Sunday, April 14, 2019

The Virgin of Guadalupe Triptych

 (Above: The Virgin of Guadalupe Triptych.  21" x 22" x 5". Free motion embroidered and hand beaded digital image on fabric in a collaged wooden triptych.  Click on any image to enlarge.)

This was once an inexpensive, Made in China, wooden triptych mirror, perhaps meant to assist a girl in applying make-up.  I bought it over a year ago at Bill Mishoe's auction despite the fact that it was so obviously new merchandise from a low-end, big box store, something without much character or any suggestion that it had ever been used much less treasured.  I bought it because it was a triptych.  All triptychs attract me.  I see in them the basic structure of so many beloved Renaissance paintings.  I couldn't resist this one but then never used it ... until now.

 (Above:  The Virgin of Guadalupe Triptych, detail.)

Thinking back, I don't know why I grabbed the triptych and put it in the cargo van while packing for this art residency at Osage Arts Community.  I just did.  I had no plan for it beyond the vague idea that these two months in Missouri were supposed to function as a time to sort through boxes of ephemera and determine what I was going to keep, use, give away, or throw away.  Perhaps, I brought the triptych for the simple reason that a decision needed to be made ... and I made the decision last week to use it.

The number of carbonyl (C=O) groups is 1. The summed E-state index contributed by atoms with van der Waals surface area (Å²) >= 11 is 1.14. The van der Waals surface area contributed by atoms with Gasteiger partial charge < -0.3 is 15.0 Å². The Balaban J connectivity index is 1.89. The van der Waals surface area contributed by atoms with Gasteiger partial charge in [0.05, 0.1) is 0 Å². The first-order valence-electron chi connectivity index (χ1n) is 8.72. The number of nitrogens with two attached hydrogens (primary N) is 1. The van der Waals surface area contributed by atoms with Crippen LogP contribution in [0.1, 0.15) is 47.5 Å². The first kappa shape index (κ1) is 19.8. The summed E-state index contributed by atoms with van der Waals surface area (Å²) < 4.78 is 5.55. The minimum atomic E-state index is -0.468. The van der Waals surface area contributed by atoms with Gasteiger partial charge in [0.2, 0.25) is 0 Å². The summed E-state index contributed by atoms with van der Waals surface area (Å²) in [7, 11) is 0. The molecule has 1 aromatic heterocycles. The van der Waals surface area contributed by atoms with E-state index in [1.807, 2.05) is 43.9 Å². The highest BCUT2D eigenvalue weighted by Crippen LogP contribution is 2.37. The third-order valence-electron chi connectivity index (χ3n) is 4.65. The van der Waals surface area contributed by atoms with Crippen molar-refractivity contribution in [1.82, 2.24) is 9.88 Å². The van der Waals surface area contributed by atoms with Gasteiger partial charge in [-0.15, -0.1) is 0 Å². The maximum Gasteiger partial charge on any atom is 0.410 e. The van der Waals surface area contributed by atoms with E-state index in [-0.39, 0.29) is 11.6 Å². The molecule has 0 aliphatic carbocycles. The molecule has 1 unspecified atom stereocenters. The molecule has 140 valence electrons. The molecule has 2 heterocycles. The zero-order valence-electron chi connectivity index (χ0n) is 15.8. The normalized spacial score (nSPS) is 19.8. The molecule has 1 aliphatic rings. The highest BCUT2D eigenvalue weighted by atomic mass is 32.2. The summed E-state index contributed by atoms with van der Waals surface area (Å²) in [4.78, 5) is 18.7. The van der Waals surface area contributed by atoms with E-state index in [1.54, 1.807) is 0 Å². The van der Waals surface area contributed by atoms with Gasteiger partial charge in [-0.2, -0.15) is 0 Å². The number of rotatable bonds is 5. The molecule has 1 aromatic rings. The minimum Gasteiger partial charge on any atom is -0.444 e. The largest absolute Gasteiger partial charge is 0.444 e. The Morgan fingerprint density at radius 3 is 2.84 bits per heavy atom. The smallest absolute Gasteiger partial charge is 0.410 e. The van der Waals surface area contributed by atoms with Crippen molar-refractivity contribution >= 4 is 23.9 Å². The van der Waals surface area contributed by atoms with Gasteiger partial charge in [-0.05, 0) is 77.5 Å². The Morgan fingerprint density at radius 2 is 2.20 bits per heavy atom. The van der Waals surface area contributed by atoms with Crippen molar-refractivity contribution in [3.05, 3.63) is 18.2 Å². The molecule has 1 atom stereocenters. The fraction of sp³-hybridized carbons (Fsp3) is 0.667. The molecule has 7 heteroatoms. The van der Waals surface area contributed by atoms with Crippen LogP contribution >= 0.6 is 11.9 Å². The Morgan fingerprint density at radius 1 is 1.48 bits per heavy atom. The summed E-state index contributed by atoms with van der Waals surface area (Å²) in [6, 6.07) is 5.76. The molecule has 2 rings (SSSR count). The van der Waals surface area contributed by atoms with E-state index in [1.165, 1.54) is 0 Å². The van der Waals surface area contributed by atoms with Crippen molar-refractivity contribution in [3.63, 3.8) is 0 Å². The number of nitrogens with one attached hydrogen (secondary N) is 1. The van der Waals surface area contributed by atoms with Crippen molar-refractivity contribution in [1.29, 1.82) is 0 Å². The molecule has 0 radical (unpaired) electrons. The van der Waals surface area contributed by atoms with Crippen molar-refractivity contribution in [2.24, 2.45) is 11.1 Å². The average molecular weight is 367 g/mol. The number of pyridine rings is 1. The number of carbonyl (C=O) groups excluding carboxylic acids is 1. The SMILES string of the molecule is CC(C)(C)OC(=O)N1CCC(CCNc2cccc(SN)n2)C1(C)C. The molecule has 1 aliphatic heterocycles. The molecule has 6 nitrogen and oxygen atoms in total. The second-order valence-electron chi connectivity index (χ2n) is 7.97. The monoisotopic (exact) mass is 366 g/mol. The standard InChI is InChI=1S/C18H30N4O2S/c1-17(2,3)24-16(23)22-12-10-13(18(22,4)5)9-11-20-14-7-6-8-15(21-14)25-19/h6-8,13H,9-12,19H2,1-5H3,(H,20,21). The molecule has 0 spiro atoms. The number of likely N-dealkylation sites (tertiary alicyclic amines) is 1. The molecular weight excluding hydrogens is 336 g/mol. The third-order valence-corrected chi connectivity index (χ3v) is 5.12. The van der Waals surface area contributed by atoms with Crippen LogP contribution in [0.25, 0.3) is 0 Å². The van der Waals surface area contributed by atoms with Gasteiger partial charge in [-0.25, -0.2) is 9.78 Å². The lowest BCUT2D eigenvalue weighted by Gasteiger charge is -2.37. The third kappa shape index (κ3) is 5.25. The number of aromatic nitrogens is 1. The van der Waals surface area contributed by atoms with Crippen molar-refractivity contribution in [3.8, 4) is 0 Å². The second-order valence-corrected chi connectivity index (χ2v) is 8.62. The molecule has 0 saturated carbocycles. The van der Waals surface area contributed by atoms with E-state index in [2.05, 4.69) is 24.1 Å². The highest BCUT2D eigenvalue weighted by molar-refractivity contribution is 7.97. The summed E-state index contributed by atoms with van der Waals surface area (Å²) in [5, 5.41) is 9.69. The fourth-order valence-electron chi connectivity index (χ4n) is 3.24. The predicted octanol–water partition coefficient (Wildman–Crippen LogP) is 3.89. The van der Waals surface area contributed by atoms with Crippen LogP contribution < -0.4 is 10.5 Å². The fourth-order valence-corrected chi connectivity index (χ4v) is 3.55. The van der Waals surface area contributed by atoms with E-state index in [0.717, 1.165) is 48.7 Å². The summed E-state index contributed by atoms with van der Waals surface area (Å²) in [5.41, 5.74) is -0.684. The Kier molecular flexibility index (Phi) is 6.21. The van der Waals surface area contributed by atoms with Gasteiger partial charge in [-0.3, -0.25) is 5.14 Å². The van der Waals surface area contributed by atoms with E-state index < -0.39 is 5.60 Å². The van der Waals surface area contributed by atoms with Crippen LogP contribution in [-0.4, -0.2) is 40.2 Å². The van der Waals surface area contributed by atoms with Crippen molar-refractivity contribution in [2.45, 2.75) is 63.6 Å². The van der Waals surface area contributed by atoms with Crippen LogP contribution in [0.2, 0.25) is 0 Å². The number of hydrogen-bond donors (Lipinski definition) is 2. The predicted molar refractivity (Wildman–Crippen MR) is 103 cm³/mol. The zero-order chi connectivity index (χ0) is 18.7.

(Above:  The Virgin of Guadalupe Triptych, detail.)

Also, I didn't realize that this image of the Virgin of Guadalupe got packed.  It was simply among other digital-images-printed-on-fabric that I needed.  After unpacking my supplies for this art residency, the image and the triptych happened to be put side-by-side ... almost as if begging for me to put them together.  Once the decision was made, the work went very easily.  It took several days to collage the wooden structure, allowing different surfaces to dry in order to move on to other parts.  The machine stitching went very quickly.  The beading only required a day.  The words are always with me, parts of Hail Mary, a traditional Catholic prayer for intercession. 

  (Above:  The Virgin of Guadalupe Triptych, reverse.)

I'm not entirely sure the reverse is finished.  Perhaps another prayer? But if so, which one?  I don't know yet and I don't have to know.  The important thing is that the triptych was transformed from an unused, unloved, ordinary, cheap item into a work of art.  That's one less item in my stash of "found objects" that went from "potential" to "promise".

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